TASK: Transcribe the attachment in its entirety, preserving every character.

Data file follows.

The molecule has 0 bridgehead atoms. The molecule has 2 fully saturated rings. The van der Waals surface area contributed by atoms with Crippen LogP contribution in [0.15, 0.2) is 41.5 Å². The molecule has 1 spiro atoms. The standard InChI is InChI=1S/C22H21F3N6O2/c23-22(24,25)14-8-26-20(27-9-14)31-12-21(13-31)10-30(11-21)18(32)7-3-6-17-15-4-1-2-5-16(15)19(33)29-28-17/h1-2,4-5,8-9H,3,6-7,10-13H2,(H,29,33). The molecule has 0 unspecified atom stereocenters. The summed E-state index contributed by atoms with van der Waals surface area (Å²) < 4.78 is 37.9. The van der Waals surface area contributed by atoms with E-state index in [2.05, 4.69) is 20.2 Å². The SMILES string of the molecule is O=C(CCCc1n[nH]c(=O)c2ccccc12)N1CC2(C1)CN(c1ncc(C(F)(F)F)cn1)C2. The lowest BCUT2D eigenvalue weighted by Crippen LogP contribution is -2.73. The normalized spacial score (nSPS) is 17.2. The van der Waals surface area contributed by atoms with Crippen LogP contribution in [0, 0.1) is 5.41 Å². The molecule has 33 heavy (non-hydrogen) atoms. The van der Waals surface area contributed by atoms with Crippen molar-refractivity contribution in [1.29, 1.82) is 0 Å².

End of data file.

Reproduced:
The molecule has 0 bridgehead atoms. The molecule has 2 fully saturated rings. The van der Waals surface area contributed by atoms with Crippen LogP contribution in [0.15, 0.2) is 41.5 Å². The molecule has 1 spiro atoms. The standard InChI is InChI=1S/C22H21F3N6O2/c23-22(24,25)14-8-26-20(27-9-14)31-12-21(13-31)10-30(11-21)18(32)7-3-6-17-15-4-1-2-5-16(15)19(33)29-28-17/h1-2,4-5,8-9H,3,6-7,10-13H2,(H,29,33). The molecule has 0 unspecified atom stereocenters. The summed E-state index contributed by atoms with van der Waals surface area (Å²) < 4.78 is 37.9. The van der Waals surface area contributed by atoms with E-state index in [2.05, 4.69) is 20.2 Å². The SMILES string of the molecule is O=C(CCCc1n[nH]c(=O)c2ccccc12)N1CC2(C1)CN(c1ncc(C(F)(F)F)cn1)C2. The lowest BCUT2D eigenvalue weighted by Crippen LogP contribution is -2.73. The normalized spacial score (nSPS) is 17.2. The van der Waals surface area contributed by atoms with Crippen LogP contribution in [0, 0.1) is 5.41 Å². The molecule has 33 heavy (non-hydrogen) atoms. The van der Waals surface area contributed by atoms with Crippen molar-refractivity contribution in [1.29, 1.82) is 0 Å².